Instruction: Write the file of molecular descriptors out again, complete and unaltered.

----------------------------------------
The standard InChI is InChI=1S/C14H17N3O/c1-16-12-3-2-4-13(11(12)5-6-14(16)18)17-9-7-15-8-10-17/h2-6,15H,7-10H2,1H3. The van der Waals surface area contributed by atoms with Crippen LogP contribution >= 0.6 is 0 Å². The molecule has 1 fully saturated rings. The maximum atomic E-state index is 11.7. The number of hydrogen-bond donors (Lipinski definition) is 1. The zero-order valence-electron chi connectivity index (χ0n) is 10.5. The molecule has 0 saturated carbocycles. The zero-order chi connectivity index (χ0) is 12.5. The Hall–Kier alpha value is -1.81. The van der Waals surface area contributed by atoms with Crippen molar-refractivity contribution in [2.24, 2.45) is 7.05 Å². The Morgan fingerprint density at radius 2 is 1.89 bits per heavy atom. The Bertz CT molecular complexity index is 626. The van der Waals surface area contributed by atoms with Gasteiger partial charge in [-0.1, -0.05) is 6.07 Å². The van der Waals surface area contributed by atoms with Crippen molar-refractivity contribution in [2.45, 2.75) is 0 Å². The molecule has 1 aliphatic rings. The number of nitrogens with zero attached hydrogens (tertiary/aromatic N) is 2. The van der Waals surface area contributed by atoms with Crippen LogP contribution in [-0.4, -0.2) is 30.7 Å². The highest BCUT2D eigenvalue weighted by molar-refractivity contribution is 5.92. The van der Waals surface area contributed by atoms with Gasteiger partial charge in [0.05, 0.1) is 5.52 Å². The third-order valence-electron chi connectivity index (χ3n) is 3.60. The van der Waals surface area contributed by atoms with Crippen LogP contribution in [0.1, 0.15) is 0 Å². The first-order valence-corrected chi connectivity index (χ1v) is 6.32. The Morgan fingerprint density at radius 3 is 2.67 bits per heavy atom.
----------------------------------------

The standard InChI is InChI=1S/C14H17N3O/c1-16-12-3-2-4-13(11(12)5-6-14(16)18)17-9-7-15-8-10-17/h2-6,15H,7-10H2,1H3. The van der Waals surface area contributed by atoms with Crippen LogP contribution >= 0.6 is 0 Å². The molecule has 1 fully saturated rings. The maximum atomic E-state index is 11.7. The number of hydrogen-bond donors (Lipinski definition) is 1. The zero-order valence-electron chi connectivity index (χ0n) is 10.5. The molecule has 0 saturated carbocycles. The zero-order chi connectivity index (χ0) is 12.5. The Hall–Kier alpha value is -1.81. The van der Waals surface area contributed by atoms with Crippen molar-refractivity contribution in [2.24, 2.45) is 7.05 Å². The Morgan fingerprint density at radius 2 is 1.89 bits per heavy atom. The Bertz CT molecular complexity index is 626. The van der Waals surface area contributed by atoms with Gasteiger partial charge in [-0.1, -0.05) is 6.07 Å². The van der Waals surface area contributed by atoms with Crippen molar-refractivity contribution in [2.45, 2.75) is 0 Å². The molecule has 1 aliphatic rings. The number of nitrogens with zero attached hydrogens (tertiary/aromatic N) is 2. The van der Waals surface area contributed by atoms with Crippen LogP contribution in [-0.4, -0.2) is 30.7 Å². The highest BCUT2D eigenvalue weighted by molar-refractivity contribution is 5.92. The van der Waals surface area contributed by atoms with Gasteiger partial charge in [0.05, 0.1) is 5.52 Å². The third-order valence-electron chi connectivity index (χ3n) is 3.60. The van der Waals surface area contributed by atoms with Crippen LogP contribution in [0.1, 0.15) is 0 Å². The first-order valence-corrected chi connectivity index (χ1v) is 6.32. The Morgan fingerprint density at radius 3 is 2.67 bits per heavy atom.